Marking Sugar’s passing

I took this picture of Sugar on the way in to the vet this afternoon.

We put Sugar down this afternoon. We used to joke that he would live the longest. While he lived longer than his litter-mate Spicy (who passed away 11 months ago), Toonces is the last cat standing, ‘er waddling. Like his brother, Sugar had grown anemic, and his body was shutting down.

It was ironic to joke about Sugar living the longest. If we ranked the three cats, he was a clear third. Not as bright as Spicy. Not as affectionate as Toonces. Sugar was so fat it was awkward for him to lie on the ground.  He could wander into a room and not be able to find his way out. He had a lifelong issue urinating all over the house that was so bad we were forced to put him in the garage when we were not around to supervise him. No – Sugar was fat, vacant, distant, annoying and yes – not that smart.

But he was my fat, dumb, anti-social, peeing cat and I’m sorry to see him go.

Sugar preferred to rest behind furniture.
Sugar preferred to rest behind furniture.
This was as relaxed as Sugar ever was outdoors
This was as relaxed as Sugar ever was outdoors

Heart Attack

Monday evening I received a call from Carole‘s sister Alice.  My Dad had several heart attacks and was currently in the Emergency Room at the Kettering Medical Center.  He had been at the VA Center having an issue with his foot looked into when he first started experiencing symptoms of a heart attack.  The doctors there had him flown via Miami Valley’s Care Flight to the Kettering facility.

Once he arrived in Kettering, they determined that he had 100% blockage of the left anterior descending (Widow Maker) artery (through which all the body’s blood flows into the heart).  The on-call surgeon went up through Dad’s groin to place the stent in the artery.  As the picture shows, the positive effects were sudden.

We had dinner with both Dad and Carole Saturday evening.  While obviously still recovering from the ordeal, he was doing pretty well.  I’ve put a few other photos in a Flickr photo set.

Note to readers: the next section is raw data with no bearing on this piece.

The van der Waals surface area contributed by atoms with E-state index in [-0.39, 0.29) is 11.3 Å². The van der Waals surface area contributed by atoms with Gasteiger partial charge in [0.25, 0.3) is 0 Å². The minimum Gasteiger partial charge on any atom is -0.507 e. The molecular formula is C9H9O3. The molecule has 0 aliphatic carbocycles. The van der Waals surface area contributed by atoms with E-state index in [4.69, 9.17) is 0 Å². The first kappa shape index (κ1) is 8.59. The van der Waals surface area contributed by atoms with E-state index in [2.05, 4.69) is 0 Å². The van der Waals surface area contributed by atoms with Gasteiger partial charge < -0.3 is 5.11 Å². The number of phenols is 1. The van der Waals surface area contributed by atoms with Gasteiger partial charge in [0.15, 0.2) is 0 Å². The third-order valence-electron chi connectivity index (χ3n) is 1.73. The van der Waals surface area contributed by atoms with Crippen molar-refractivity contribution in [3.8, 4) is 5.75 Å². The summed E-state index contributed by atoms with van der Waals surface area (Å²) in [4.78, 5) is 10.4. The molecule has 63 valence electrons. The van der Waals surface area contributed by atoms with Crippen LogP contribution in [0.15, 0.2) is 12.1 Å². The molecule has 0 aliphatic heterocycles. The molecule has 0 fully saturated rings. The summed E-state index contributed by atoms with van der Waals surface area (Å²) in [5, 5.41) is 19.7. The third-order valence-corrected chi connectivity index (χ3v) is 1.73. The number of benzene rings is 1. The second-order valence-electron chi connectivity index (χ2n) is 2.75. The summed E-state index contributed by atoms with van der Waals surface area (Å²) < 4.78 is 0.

Alice, Carol and Dad relaxing after the procedure
Alice, Carol and Dad relaxing after the procedure

Aaron Swartz

Aaron Swartz died yesterday.  He committed suicide.  I’ve been reading about Aaron for years it seems.  It turns out he was only 26 years old at the time of his passing.  He’s a contemporary of my son.  He managed to help write the specification for sharing content across websites (RSS 1.0) at the age of 15 for God’s sake.  If you’re reading this somewhere other than my site, you can thank him.

As much as I read about Aaron – I didn’t know him.  Cory Doctorow (who did know him) has written a thoughtful eulogy.  Lawrence Lessig (who also knew Aaron) has written an admittedly emotional response to his death including events that have transpired over the past several years.  The co-founder of the Creative Commons, Lisa Rein was a good friend of Aaron’s.  Peter Eckersley of the Electronic Frontier Foundation also reflects on Aaron’s brief life.

Aaron was a very well-connected and accomplished 26-year-old.  While not everyone agrees with his principles, Aaron followed his throughout his life.  It’s always tough when someone takes their life.  It’s tragic when someone as young and influential as Aaron does so.  Ironically – Aaron anticipated his own mortality.